Biloxi, Mississippi, is no newbie in terms of the casino industry, but that hasn’t stopped the city from throwing its hat into the ring of locations for new casinos in the coming years. Earlier this week, Biloxi took a major step toward the commencement of construction on its ninth casino when the city council approved Mayor Andrew ‘FoFo’ Gilich’s plan for connecting the last length of the road around East Biloxi. According to a member of the council, ‘the road is the key’ to the construction and operation of the new casino.
The planned Biloxi Pointe Casino, which is set to be constructed off Eighth Street in East Biloxi will be part of a massive $260 million resort featuring a collection of marketable amenities – including a large convention and entertainment center, a hotel, shops, a restaurant and a bowling alley. Before any work on the road can be started, the casino will be required to close on the funds for the project, but Jeff Hartmann, founder and chief executive officer of the proposed resort, insists that this stipulation won’t be an issue.
In total, the last part of the Biloxi loop is estimated to cost $22 million, but only $7 million will come from the casino developers. Additionally, approximately $5 million will come from the Mississippi Development Authority while the remaining $9 million will come from the City of Biloxi. Gerald Blessey, an attorney for the city, stated that Biloxi has already started looking for sources for the funding, which could include tax increment financing for the area. However, the casino will be exempt from this increment, as it will be granted a 7-year tax abatement in exchange for the initial payment.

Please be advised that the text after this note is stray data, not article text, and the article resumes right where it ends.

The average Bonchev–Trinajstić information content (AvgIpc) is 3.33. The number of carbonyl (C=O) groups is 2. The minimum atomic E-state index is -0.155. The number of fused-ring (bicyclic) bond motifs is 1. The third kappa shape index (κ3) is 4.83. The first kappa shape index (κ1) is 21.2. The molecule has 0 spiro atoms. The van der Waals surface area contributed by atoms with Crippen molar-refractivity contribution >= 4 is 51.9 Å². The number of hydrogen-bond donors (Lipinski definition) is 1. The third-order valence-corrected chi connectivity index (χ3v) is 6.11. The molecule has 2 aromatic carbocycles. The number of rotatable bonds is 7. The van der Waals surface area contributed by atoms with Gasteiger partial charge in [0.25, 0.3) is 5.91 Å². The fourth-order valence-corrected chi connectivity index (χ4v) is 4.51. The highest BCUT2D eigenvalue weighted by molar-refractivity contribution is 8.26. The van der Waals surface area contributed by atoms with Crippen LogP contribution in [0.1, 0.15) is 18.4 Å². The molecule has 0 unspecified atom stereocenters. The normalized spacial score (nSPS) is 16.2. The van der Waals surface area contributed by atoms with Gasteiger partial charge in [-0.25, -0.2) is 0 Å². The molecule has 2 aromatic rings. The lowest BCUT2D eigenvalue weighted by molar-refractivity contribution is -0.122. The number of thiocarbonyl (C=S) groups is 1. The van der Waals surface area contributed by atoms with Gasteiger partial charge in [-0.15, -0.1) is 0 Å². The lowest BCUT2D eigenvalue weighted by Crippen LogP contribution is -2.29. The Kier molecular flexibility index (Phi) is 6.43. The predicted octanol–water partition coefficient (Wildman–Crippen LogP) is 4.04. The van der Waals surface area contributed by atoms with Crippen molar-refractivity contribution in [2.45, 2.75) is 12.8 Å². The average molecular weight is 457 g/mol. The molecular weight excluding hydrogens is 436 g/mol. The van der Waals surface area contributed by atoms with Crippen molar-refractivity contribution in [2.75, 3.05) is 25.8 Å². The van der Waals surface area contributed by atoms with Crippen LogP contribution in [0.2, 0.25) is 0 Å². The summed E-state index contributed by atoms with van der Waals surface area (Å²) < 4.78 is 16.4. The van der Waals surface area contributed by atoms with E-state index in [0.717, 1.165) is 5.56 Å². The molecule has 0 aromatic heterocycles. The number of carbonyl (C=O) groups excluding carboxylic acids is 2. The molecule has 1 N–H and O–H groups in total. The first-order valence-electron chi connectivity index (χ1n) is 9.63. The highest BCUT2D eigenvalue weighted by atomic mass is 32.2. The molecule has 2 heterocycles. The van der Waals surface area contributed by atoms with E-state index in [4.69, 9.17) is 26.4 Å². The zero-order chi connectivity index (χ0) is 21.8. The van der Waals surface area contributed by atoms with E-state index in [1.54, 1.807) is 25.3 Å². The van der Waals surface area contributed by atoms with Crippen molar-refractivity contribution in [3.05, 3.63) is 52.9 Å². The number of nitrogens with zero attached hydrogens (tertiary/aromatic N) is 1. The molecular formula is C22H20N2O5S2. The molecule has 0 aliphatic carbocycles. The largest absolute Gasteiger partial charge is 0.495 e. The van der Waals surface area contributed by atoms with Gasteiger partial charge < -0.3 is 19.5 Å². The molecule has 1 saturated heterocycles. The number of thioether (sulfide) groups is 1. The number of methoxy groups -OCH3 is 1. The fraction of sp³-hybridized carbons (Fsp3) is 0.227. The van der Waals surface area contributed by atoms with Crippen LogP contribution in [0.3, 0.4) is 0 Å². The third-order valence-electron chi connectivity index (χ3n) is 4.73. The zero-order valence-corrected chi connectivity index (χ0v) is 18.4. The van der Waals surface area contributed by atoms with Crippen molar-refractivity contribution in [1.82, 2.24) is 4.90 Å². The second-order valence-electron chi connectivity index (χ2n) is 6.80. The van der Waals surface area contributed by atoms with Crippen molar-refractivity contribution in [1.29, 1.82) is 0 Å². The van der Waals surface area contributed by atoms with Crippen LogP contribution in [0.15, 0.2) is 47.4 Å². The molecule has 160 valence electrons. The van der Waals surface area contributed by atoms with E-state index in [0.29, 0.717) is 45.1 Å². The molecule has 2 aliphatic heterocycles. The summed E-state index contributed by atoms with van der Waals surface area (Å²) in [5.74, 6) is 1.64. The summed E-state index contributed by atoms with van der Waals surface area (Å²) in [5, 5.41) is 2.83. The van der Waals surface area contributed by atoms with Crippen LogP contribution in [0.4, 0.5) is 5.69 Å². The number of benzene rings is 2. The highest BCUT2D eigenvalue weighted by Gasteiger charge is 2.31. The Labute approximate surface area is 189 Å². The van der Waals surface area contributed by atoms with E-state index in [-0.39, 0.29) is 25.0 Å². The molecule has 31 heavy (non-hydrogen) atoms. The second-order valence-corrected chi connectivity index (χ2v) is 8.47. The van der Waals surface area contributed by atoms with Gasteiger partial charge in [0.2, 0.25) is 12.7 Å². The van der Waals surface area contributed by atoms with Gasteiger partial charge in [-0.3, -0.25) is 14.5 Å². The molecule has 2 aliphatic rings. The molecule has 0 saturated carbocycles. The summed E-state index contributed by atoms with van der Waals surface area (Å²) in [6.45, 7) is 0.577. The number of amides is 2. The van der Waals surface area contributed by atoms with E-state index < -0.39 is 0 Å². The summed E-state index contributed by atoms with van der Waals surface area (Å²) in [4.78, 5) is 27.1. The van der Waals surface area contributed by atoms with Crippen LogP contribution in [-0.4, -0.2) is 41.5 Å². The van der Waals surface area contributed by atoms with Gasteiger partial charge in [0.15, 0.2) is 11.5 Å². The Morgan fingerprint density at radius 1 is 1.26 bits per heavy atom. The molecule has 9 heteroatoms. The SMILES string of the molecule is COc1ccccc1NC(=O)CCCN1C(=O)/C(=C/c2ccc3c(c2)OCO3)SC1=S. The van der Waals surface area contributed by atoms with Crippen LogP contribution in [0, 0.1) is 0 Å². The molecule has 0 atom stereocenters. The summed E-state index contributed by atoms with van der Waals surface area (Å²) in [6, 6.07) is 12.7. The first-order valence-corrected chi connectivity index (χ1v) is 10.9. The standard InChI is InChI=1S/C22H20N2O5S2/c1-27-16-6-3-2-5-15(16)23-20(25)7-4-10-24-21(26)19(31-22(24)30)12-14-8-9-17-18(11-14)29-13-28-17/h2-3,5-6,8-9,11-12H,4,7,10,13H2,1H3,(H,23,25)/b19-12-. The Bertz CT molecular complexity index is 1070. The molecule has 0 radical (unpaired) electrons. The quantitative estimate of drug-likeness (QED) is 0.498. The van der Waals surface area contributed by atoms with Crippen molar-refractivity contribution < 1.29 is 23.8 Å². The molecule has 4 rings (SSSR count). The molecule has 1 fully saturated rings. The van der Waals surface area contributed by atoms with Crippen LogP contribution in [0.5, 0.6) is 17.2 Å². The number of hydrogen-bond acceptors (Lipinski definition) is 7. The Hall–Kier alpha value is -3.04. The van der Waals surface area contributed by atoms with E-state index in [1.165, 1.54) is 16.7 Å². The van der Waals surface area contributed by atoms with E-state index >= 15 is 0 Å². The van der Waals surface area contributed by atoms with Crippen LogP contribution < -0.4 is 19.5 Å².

Completing the loop is expected to provide major benefits beyond the casino industry, as well. Chris Ferrara, the casino’s developer, highlighted potential economic development that could be spurred by increased traffic resulting from the new road.
Despite the approval by the city’s officials, some in Biloxi are less than optimistic about the prospects of a new casino. Keith Crosby, general manager of Biloxi’s Palace Casino Resort, was among the vocal opposition to the construction plan.
“We’re saturated,” he said. “At first, the uniqueness of gaming was all you needed to have, but the hayride that we were on is over.”
As of 2010, Biloxi recorded a population of just over 44,000, but its casino presence makes it a travel destination for gamblers throughout the Southeast. Currently, the city features eight casinos – including the Golden Nugget Biloxi, Hard Rock Hotel & Casino, Treasure Bay Casino and Palace Casino Resort. Despite a heavy impact from Hurricane Katrina in 2005, most of the city’s resorts successfully reopened in the years that followed, demonstrating the resiliency of the Biloxi casino market.
In 2015, gross gambling revenues from the coastal counties have been up and down, peaking at $107.3 million in March after bottoming at just $87.2 million in January. In August, the most recent month that’s been reported by the Mississippi Gaming Commission, Biloxi’s gross gambling revenue was measured at $97.1 million. This relatively strong performance should bode well for the Biloxi Pointe Casino moving forward.